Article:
The game mechanics in Tom Clancy's The Division - the much-anticipated third-person shooter by Ubisoft that was first announced in 2013 - are not new. Set in a vast open world, the game allows players to explore solo or team up with others online for various missions and objectives.
The attraction lies in uncovering new and precious loot in the form of weapons, gadgets and gear. These items are classified into four levels of rarity, and may come imbued with booster statistics. This formula has been used in other games, and The Division's version is just as interesting.
In creating your game character, there are limited options to customise the face, apart from choosing to be male or female. Unfortunately, there is no way to change your body mass to make your avatar stand out and be more personal. I feel this is a missed opportunity by Ubisoft. So to look different, I had to mix and match apparel along the way. There are themed outfits from Ubisoft's other titles such as Rainbow Six and Splinter Cell.
This cross-content move is commendable, although the novelty tends to wear off over time.
The game requires players to go online in order to play in solo or cooperative modes. The fun part is that you are able to contribute your firepower to an ally, and help each other level up.
PRICE: From $74.90 (PS4, Digital version tested), (Xbox One), $59.90 (PC)
GENRE: Third-person shooter
However, my experience with the game's online servers did not get off to a good start. First, there was a glitch during the initial enlistment phase, which caused me to lose many hours before the game update file was reinstalled. But the most frustrating part was the multiple disconnections during gameplay. Hopefully, these issues will dissipate once the servers stabilise.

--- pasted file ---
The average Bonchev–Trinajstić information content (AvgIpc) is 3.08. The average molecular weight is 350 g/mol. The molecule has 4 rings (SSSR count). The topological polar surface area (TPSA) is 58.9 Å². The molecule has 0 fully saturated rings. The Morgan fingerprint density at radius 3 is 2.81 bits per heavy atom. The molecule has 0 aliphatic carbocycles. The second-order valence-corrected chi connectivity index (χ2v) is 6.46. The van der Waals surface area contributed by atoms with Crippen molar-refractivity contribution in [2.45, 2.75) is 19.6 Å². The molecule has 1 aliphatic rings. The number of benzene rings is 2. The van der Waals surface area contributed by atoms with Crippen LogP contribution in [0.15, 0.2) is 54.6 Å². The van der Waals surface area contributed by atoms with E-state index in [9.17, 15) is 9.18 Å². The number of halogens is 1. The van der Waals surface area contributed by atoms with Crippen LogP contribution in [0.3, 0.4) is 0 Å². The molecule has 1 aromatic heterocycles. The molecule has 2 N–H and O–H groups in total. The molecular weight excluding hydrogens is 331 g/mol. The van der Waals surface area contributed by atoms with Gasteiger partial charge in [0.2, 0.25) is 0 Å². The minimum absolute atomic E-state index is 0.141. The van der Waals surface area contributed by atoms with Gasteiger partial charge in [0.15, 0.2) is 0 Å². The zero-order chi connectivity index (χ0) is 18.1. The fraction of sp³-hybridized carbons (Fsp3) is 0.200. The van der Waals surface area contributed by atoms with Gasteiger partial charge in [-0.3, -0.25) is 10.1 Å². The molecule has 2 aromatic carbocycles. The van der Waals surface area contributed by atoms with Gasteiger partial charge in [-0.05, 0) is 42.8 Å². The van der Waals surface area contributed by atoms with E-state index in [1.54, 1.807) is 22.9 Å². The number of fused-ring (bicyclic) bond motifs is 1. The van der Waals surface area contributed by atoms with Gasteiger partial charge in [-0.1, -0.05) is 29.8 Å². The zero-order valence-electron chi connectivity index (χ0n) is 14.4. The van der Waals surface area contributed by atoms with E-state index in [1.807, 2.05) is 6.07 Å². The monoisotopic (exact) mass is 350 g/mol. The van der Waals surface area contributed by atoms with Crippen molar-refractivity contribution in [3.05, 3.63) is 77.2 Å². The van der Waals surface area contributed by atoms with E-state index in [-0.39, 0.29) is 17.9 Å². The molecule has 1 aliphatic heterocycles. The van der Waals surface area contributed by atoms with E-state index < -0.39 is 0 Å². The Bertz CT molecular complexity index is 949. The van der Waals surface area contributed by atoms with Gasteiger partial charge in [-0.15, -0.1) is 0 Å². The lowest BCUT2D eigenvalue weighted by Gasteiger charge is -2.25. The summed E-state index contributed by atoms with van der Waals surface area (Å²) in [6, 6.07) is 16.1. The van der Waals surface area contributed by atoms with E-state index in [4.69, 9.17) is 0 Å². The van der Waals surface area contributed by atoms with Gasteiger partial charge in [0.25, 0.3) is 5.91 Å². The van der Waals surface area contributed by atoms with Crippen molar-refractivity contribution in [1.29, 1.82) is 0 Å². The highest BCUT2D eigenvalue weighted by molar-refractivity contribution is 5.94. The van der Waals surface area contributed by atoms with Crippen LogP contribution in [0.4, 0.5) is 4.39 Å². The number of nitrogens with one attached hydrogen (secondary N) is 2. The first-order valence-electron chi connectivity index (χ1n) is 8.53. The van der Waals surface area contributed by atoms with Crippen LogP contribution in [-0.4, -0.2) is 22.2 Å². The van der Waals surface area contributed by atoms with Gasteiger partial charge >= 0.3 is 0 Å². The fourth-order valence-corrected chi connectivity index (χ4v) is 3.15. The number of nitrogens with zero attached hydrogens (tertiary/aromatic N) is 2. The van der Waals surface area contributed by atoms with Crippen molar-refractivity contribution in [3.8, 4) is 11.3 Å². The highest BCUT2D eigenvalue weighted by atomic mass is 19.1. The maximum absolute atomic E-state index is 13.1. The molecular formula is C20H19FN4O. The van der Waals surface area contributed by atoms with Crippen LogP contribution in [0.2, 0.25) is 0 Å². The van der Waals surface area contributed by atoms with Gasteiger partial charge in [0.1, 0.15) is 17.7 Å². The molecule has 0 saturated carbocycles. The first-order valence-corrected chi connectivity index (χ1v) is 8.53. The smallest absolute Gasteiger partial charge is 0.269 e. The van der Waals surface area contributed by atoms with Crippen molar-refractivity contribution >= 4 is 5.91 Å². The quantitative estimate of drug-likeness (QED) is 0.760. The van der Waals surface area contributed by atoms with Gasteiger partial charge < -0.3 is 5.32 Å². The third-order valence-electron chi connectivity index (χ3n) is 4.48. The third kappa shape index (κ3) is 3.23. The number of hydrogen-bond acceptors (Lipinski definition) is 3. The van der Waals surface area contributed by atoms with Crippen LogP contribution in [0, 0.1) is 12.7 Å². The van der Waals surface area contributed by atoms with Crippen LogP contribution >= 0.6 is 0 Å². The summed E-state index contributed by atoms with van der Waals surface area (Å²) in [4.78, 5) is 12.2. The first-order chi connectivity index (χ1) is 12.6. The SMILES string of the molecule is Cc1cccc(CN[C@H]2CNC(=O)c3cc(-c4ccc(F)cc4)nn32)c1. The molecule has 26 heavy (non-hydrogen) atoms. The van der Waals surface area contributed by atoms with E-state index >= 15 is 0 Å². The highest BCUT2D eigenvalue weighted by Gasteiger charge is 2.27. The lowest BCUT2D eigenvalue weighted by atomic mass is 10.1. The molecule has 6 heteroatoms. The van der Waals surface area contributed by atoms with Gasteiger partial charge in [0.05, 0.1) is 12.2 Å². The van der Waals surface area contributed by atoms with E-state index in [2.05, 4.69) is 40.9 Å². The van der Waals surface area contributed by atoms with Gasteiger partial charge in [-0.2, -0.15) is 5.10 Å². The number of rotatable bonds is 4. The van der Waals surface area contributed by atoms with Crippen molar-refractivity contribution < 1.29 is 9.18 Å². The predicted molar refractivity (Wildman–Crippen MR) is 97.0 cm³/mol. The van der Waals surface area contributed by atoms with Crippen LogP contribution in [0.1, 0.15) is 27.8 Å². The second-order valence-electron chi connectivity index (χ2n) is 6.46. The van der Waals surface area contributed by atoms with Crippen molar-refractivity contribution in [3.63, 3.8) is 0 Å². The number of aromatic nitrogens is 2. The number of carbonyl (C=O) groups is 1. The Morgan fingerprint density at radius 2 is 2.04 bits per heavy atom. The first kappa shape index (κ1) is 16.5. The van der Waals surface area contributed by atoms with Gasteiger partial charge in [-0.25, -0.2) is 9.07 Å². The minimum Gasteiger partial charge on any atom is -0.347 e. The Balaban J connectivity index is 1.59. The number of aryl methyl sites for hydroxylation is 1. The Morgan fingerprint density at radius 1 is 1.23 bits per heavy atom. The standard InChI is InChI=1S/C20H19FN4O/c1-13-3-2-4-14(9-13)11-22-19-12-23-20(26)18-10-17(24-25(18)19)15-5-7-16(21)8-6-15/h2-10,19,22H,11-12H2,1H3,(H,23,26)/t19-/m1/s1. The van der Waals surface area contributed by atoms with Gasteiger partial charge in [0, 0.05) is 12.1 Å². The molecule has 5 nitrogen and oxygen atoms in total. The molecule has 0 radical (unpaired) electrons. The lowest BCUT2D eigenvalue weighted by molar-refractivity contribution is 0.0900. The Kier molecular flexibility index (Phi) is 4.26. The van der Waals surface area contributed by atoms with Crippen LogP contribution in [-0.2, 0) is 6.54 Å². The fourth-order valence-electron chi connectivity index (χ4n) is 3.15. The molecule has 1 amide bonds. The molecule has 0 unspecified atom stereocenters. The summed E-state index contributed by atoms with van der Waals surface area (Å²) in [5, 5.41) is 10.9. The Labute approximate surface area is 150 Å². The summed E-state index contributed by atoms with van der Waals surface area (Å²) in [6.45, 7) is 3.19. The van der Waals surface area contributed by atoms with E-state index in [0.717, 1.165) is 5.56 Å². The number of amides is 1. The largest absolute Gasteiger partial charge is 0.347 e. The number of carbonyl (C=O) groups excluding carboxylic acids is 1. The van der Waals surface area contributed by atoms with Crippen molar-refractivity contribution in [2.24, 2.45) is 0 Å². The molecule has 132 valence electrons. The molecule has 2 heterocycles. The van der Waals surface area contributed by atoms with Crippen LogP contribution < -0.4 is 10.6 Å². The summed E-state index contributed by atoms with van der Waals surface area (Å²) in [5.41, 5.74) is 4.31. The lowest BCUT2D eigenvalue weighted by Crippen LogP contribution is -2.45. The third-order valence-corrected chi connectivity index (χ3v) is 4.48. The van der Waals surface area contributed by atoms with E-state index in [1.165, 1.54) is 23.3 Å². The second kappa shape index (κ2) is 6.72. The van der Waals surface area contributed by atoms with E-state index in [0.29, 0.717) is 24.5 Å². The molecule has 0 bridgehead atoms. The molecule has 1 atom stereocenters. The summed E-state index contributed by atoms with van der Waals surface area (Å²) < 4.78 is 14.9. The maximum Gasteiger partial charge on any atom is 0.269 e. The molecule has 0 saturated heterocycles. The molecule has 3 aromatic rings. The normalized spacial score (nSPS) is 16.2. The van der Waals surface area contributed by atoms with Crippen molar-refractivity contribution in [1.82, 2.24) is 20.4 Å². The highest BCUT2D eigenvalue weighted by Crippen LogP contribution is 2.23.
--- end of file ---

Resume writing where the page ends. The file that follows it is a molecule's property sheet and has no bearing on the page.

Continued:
The tight controls contribute to an enjoyable gameplay experience. Manoeuvring from cover to cover is simple and fluid, as is dispatching arsenal such as grenades, turrets and abilities from a safe spot. Shooting is the core activity, and it works well with the game's generous third-person camera angle.
Nevertheless some design elements are baffling. Going through the collectibles checklist is time- consuming. Also, while you are issued with advanced weaponry, you are required to return to the operation base in order to activate upgrades. Even with fast travel, this backtracking consumes precious gaming time.
While the map is laden with various situational objectives, all of them involve gunfire, explosions and death. The option to subdue enemies without bloodshed is missing. For a game that boasts the fusion of medical, firefighting and police personnel, it seems odd that players end up clocking more kill counts than touching lives or rebuilding the city. I cannot even pat the stray dogs during my walkabout.
One highlight is the Dark Zone, essentially a player-versus-player arena in which alliances are forged and broken for high-rarity loot. Agents who turn against their peers will be marked as bounty, and such acts will trigger more to join the hunt. If you're not playing with friends or detest such double- crossing episodes, you can choose to stay away.
Another highlight is the depiction of post-crisis Manhattan. The abandoned streets, sewers, subways and interior close quarters are all cleverly designed. I also like searching for collectibles in the form of phone recordings, filed data and virtual holographic overlays. It can be tedious, but these provide a deep insight into the backstory and emotions of the dwellers.
• Verdict: Having subscribed to the season pass for the game, I see myself spending many more hours in The Division. Despite its small weaknesses, I will still be patrolling the streets to assist those in need.
• Nizam Mohd is a freelance writer.